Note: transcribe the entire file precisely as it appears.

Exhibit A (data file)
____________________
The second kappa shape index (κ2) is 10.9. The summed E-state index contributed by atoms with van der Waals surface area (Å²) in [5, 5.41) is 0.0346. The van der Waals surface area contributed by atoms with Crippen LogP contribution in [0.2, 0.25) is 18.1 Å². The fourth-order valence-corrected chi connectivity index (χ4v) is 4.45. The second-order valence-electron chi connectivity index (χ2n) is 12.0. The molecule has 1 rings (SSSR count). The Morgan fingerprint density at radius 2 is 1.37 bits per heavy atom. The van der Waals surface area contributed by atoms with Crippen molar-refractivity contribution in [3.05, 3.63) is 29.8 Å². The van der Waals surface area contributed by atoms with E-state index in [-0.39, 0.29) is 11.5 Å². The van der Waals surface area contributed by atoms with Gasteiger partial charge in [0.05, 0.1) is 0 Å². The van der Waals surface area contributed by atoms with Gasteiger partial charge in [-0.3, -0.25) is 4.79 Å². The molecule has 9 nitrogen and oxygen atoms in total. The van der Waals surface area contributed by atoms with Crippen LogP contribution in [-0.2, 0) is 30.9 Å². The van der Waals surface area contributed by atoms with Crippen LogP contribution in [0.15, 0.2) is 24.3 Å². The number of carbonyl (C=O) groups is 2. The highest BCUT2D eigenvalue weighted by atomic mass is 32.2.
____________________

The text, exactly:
The second kappa shape index (κ2) is 10.9. The summed E-state index contributed by atoms with van der Waals surface area (Å²) in [5, 5.41) is 0.0346. The van der Waals surface area contributed by atoms with Crippen LogP contribution in [0.2, 0.25) is 18.1 Å². The fourth-order valence-corrected chi connectivity index (χ4v) is 4.45. The second-order valence-electron chi connectivity index (χ2n) is 12.0. The molecule has 1 rings (SSSR count). The Morgan fingerprint density at radius 2 is 1.37 bits per heavy atom. The van der Waals surface area contributed by atoms with Crippen molar-refractivity contribution in [3.05, 3.63) is 29.8 Å². The van der Waals surface area contributed by atoms with E-state index in [-0.39, 0.29) is 11.5 Å². The van der Waals surface area contributed by atoms with Gasteiger partial charge in [0.05, 0.1) is 0 Å². The van der Waals surface area contributed by atoms with Gasteiger partial charge in [-0.3, -0.25) is 4.79 Å². The molecule has 9 nitrogen and oxygen atoms in total. The van der Waals surface area contributed by atoms with Crippen LogP contribution in [-0.2, 0) is 30.9 Å². The van der Waals surface area contributed by atoms with Crippen LogP contribution in [0.15, 0.2) is 24.3 Å². The number of carbonyl (C=O) groups is 2. The highest BCUT2D eigenvalue weighted by atomic mass is 32.2.